Federico: The reason why I didn't use the Big Bang theory (instead of God) is because jeffery didn't. You're right - by saying 'God just went and did it' doesn't explain HOW the universe was created. I find this to be a major characteristic of the Bible in general. It tells its readers - who, when, where, and usually why, but not too often how. (With the huge exception of it telling its readers how to live.) To the intellectual soul this may be unappealing, but keep in mind the purpose of the Bible. The things it DOES say is all we need to know to be 'saved' and how to live a 'righteous life'. It's not a science text book.

Personally, I don't think a belief in God and the Bible contradict the Big Bang theory at all (and vice-versa). Same goes for macroevolution. The Big Bang theory could have been the HOW that is missing from the Bible. To my knowledge the Big Bang theory doesn't explain how it, itself, got started (if it does, please let me know). One of the laws of physics states that an effect can not be part of the cause, right? So what caused the Big Bang?
If you include God (or a god), which has always been here, into the Big Bang theory then it explains practically everything. Or maybe, since there was no time before the Big Bang then you don't need an higher being to start it all. Without time, everything's infinite.

Federico Kereki
2005-11-04 05:39:10
Cause first & Effect later

There are no laws stating this, and AS FAR AS I KNOW, some events at quantic level seem to contradict this... but it certainly makes me dizzy!

As to the Big Bang, compare these options:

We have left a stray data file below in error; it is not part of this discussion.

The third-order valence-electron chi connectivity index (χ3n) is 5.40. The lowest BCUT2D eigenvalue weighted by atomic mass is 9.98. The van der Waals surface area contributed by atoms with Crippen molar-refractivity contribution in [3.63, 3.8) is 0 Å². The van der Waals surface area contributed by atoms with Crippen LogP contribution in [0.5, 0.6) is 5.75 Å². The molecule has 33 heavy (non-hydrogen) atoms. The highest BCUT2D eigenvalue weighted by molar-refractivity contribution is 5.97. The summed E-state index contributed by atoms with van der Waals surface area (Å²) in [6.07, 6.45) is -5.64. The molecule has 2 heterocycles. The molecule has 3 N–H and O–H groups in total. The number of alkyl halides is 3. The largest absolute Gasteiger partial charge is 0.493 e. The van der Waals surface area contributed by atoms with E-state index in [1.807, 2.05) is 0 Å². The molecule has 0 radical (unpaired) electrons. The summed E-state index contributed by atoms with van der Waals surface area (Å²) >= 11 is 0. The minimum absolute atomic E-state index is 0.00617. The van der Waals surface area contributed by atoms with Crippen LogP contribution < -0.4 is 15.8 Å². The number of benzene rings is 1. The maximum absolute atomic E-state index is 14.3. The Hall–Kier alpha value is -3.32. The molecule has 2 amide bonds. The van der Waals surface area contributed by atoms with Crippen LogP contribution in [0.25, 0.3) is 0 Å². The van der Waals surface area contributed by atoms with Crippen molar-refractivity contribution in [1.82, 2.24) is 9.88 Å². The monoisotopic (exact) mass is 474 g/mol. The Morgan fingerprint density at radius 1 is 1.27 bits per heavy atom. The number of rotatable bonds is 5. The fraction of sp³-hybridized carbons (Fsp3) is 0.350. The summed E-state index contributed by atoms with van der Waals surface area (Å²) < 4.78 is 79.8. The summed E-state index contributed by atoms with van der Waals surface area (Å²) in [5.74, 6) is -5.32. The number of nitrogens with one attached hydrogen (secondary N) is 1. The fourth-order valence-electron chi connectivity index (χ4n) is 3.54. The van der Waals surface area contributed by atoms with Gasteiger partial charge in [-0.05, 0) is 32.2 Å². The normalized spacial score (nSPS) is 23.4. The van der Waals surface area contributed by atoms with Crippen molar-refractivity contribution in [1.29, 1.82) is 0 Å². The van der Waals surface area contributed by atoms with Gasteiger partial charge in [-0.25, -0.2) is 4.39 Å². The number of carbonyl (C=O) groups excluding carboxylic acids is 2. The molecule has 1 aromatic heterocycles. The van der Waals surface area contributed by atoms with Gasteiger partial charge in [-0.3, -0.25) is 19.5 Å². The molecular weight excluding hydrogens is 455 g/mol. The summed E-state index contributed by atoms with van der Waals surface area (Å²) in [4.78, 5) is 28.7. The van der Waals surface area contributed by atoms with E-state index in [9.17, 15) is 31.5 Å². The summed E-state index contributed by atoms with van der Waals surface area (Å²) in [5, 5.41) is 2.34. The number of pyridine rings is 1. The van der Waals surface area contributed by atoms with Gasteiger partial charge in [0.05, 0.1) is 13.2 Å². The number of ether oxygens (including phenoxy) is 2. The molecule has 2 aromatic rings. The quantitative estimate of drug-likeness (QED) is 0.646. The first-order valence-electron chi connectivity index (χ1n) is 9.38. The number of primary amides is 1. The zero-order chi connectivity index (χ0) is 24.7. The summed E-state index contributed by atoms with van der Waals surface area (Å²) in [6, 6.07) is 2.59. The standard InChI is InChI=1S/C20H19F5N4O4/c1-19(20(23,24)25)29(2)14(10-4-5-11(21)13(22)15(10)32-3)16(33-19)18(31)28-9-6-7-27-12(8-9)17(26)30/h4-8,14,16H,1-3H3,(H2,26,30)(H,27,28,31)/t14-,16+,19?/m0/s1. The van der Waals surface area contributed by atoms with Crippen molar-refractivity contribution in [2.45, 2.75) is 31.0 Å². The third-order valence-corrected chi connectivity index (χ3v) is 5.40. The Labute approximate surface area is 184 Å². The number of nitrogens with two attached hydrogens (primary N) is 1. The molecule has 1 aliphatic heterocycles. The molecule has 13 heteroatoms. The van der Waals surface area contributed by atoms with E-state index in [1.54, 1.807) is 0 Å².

* there existed a big cosmic whatever that exploded, creating the Universe

* there existed a big cosmic whatever, and a God which caused it to explode, creating the Universe

Occam's razor tells us to prefer the first option. And, for the second option, why would any god need "tools" to create anything?

brad
2005-11-04 21:37:52
Re: what exists?

The second option should read: there existed a god, which created a big cosmic whatever and caused it to explode, creating the Universe. (Meaning before the 'beginning' there exist only a god, not a god AND a big cosmic whatever.) Or maybe God didn't cause the thing to explode, but just created the cosmic whatever in the first place. It exploded on it's own, but God created it with that purpose in mind.

As for why God would USE any "tools" (i.e. science), I have no idea, but He certainly doesn't NEED them. He doesn't need us but we're here. He doesn't even need the universe at all, but it's here. Who knows how He works. Maybe what we call "science" is really just our interpretation of natural "miracles." Anyway, even if you consider them "tools" it doesn't degrade His methods since He's designed and created the "tools" in the first place. I think creating gravity and energy or whatever to make matter (including life), is pretty impressive. Some might ask why God would create the world in a way so that it can be explained (most of it) by science. Well, who/what created science?

Now I'm dizzy.

Joe
2005-11-06 15:00:28
Everything exists

In my deep and meaningful (not really, let's just pretend) philosophies, everything exists. The second you think up of something, it exists. It may exist in your imagination, in your faith, or in reality, but it exists. The basic point is that reality and existence are two different things.

Federico Kereki
2005-11-07 09:07:42
Who created Science?

The same one who created God: man did!

tanx
2005-11-07 19:18:27
Re: what exists?